Citizen of India Charged with Operating "Provisional Credit" Fraud Scheme
John H. Durham, United States Attorney for the District of Connecticut, and Peter C. Fitzhugh, Special Agent in Charge of Homeland Security Investigations (HSI) in Boston, today announced that KISHORE BABU AMMISETTI, 30, a citizen of India, has been charged by federal criminal complaint with fraud offenses stemming from an alleged “provisional credit” scheme.
As alleged in the complaint, Ammisetti used Facebook Marketplace and other media to victimize individuals, primarily of Indian decent, who advertised items for sale or rooms for rent. Through this scheme, Ammisetti would contact a victim to express interest in purchasing an item or renting a room. He would then gather the victim’s bank account information and other personal information under the guise of making a deposit to the victim’s bank account. He also would offer to provide a “deposit” directly into the victim’s account via a Peer-to-Peer (P2P) transfer.
The complaint further alleges that Ammisetti would then contact the victim’s bank and, posing as the victim, would claim to have made an ATM deposit that did not register on the victim’s bank account. While researching the “unregistered deposit,” the bank would credit the victim’s account with a provisional credit. Ammisetti would then contact the victim and claim that the provisional credit to the victim’s bank account was a mistaken transfer by Ammisetti to the victim’s account. Ammisetti would then request either a full or partial refund of that money, which the victim would provide via a P2P transfer. After the bank determined that there was no unregistered deposit to the victim’s account, the funds provided as a provisional credit would be removed from the account.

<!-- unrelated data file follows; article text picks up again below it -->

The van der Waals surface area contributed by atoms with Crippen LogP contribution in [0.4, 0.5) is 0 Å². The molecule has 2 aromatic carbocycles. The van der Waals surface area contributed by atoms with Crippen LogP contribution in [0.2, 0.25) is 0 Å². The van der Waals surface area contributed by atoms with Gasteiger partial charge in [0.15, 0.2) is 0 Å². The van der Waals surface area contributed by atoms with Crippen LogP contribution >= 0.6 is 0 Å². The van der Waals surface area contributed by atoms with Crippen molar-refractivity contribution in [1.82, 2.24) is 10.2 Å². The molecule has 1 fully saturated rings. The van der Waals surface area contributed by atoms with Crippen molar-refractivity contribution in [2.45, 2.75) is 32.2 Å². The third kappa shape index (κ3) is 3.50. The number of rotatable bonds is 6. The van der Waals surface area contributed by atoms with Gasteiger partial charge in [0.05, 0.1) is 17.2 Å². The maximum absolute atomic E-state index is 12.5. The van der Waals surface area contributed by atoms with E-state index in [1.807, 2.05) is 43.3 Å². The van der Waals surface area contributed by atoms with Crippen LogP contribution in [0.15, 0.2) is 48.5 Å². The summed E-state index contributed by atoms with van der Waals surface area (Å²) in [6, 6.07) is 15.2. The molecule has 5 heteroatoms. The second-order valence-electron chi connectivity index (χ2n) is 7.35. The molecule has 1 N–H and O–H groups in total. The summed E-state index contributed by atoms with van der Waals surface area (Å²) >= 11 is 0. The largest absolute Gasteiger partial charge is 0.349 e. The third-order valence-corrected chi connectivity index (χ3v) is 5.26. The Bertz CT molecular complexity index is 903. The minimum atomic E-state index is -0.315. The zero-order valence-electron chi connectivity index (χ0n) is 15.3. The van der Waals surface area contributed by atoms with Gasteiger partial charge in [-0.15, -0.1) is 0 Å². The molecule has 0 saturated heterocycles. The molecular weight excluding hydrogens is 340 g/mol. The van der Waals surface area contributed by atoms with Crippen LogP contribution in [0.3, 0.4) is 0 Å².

It is alleged that Ammisetti stole at least $800,000 from more than 400 victims through this scheme. The investigation has revealed that Ammisetti often operated this scheme while staying at casino hotels in Connecticut.
Ammisetti was arrested on January 25, 2019. He appeared today before U.S. Magistrate Judge Donna F. Martinez in Hartford and was ordered detained.
It is alleged that Ammisetti entered the U.S. in 2013 on a student visa, which was revoked in 2014.
The complaint charges Ammisetti with bank fraud, an offense that carries a maximum term of imprisonment of 30 years, and wire fraud, which carries a maximum term of imprisonment of 20 years.
U.S. Attorney Durham stressed that a criminal complaint is not evidence of guilt. Charges are only allegations, and a defendant is presumed innocent unless and until proven guilty beyond a reasonable doubt.
This matter is being investigated by HSI with the assistance of the Mohegan Tribal Police. The case is being prosecuted by Assistant U.S. Attorney Nancy V. Gifford.